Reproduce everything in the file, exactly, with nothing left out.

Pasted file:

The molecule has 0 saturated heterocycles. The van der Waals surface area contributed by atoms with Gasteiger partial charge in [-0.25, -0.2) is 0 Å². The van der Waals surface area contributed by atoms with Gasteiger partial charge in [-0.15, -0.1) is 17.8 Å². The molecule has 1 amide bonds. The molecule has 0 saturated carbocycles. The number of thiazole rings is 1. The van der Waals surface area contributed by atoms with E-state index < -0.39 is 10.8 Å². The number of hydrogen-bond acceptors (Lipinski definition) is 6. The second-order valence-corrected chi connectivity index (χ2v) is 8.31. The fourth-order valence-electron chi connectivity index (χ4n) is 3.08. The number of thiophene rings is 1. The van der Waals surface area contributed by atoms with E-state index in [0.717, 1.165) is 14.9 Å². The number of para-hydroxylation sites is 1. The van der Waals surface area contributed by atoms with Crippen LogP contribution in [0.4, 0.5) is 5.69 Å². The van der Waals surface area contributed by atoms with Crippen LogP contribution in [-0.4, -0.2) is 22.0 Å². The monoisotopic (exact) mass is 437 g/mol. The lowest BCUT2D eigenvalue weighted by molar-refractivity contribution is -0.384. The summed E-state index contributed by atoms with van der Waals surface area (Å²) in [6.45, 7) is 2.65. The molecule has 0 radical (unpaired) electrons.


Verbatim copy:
The molecule has 0 saturated heterocycles. The van der Waals surface area contributed by atoms with Gasteiger partial charge in [-0.25, -0.2) is 0 Å². The van der Waals surface area contributed by atoms with Gasteiger partial charge in [-0.15, -0.1) is 17.8 Å². The molecule has 1 amide bonds. The molecule has 0 saturated carbocycles. The number of thiazole rings is 1. The van der Waals surface area contributed by atoms with E-state index < -0.39 is 10.8 Å². The number of hydrogen-bond acceptors (Lipinski definition) is 6. The second-order valence-corrected chi connectivity index (χ2v) is 8.31. The fourth-order valence-electron chi connectivity index (χ4n) is 3.08. The number of thiophene rings is 1. The van der Waals surface area contributed by atoms with E-state index in [0.717, 1.165) is 14.9 Å². The number of para-hydroxylation sites is 1. The van der Waals surface area contributed by atoms with Crippen LogP contribution in [0.4, 0.5) is 5.69 Å². The van der Waals surface area contributed by atoms with Crippen LogP contribution in [-0.4, -0.2) is 22.0 Å². The monoisotopic (exact) mass is 437 g/mol. The lowest BCUT2D eigenvalue weighted by molar-refractivity contribution is -0.384. The summed E-state index contributed by atoms with van der Waals surface area (Å²) in [6.45, 7) is 2.65. The molecule has 0 radical (unpaired) electrons.